Baseball: Ramirez hopes Hall of Fame selection opens door for imports

Japan's Baseball Hall of Fame inducted its first imported players in 29 years Friday, with its two newest members, Alex Ramirez and Randy Bass, suggesting others are as deserving.

Bass is one of three players in Japanese pro baseball history to win two batting Triple Crowns, while Ramirez was a two-time MVP, the only imported star to record 2,000 hits in Japan and a successful manager.

Ramirez stood up for imported players in Japan and the United States when he talked about being the second Venezuelan in a hall of fame after infielder Luis Aparicio, a member of America's National Baseball Hall of Fame.

"Looking back at my career and looking back at so many great players who played in Japan, foreign players...I hope and pray many more players will become Hall of Famers in the future," Ramirez said.

"Hopefully, this opens the door for many people who have a great career to be recognized on this stage."

In a recorded interview, Bass was asked how he felt about people considering him Japan's best import player ever.

"There are a lot of great players who have played in Japan, so I take that with a grain of salt," Bass said. "I won't claim I was the greatest foreigner to play in Japan. I'm just happy I could play in Japan."

It took Ramirez, who quit playing in 2013, just five years on the ballot to get in. Bass first became eligible for selection in 1994, was passed over on the player's division ballot, and only got in on his 11th try in the expert's division.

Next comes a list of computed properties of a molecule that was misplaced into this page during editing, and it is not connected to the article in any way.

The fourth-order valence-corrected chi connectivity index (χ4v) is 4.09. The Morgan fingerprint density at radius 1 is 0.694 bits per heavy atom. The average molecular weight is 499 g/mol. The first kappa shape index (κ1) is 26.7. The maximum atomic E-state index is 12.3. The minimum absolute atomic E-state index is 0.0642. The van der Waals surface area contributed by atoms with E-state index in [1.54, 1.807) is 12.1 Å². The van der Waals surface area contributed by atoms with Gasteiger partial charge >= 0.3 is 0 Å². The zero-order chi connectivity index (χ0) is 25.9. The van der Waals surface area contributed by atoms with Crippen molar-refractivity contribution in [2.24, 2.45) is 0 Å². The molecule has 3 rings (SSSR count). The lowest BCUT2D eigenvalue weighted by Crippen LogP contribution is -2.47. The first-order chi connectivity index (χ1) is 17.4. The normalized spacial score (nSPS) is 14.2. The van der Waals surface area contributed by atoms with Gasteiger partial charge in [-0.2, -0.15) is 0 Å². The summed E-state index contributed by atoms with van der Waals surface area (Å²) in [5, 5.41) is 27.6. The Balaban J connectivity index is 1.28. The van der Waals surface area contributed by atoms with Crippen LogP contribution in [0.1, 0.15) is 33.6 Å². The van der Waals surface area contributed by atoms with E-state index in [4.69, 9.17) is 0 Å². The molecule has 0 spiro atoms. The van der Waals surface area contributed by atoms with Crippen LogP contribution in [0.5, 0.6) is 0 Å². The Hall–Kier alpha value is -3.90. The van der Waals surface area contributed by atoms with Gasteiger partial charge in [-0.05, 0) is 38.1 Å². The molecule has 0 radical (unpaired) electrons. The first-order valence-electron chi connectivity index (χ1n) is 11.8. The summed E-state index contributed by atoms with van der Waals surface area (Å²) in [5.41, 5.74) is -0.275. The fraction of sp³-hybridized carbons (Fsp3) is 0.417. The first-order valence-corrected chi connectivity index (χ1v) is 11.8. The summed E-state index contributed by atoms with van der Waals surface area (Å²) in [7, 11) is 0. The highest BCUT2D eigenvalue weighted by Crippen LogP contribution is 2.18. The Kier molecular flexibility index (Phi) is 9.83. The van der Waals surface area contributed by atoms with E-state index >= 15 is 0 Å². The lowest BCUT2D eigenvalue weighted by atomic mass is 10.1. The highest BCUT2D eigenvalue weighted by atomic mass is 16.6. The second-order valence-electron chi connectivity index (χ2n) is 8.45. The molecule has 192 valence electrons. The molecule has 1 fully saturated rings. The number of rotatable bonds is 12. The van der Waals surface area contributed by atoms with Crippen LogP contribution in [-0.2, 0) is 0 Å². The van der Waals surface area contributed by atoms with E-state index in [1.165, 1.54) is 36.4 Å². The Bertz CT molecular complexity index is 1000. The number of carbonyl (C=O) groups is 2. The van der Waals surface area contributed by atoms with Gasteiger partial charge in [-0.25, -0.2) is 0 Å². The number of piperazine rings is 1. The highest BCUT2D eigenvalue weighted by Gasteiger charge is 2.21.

Although both players remain huge fan favorites, Bass' playing days in Japan ended under a cloud. He was released during his sixth season when he went to the United States to be with his son, who was having brain surgery.

That, and the controversy over his being denied a chance to tie Japan's single-season home run record of 55, likely added a decade to his wait for Hall of Fame induction.

On the other hand, Ramirez has worked overtime to build bridges within Japan and remains in the public eye. And while he sailed in on the merits of his career, other deserving players, foreign and domestic, languish on the ballot despite stellar careers.

Outfielder Tuffy Rhodes is the best example. He came to Japan a few years before Ramirez and put together the greatest career of any import player. But he has been on the player's division ballot for years now, and his vote totals have been gradually declining.

Rhodes finished his career with 1,792 hits, 1,100 runs, 464 home runs, 1,269 RBIs and 958 walks. He leads all imported players in runs, homers and walks and is second to Ramirez in hits by 225 and RBIs by three in 434 fewer at-bats.

Like Bass, Rhodes became enmeshed in Japan's home run record controversy. In 2001, he tied Sadaharu Oh's 1964 record of 55 in a season, but then, like Bass before him, he could not get pitchers from Oh's team to throw him anything resembling a strike.

Rhodes learned to speak Japanese well and, like Ramirez, has a true affinity for Japan. However, unlike Ramirez, Rhodes never completely buried his frustration, and that fire is perhaps the best reason why a player of his caliber was named on just 20 percent of this year's ballots.

Whether Rhodes gets in or not may largely depend on whether enough voters heed the words of Ramirez and Bass and recognize their overlooked peers.

© Kyodo News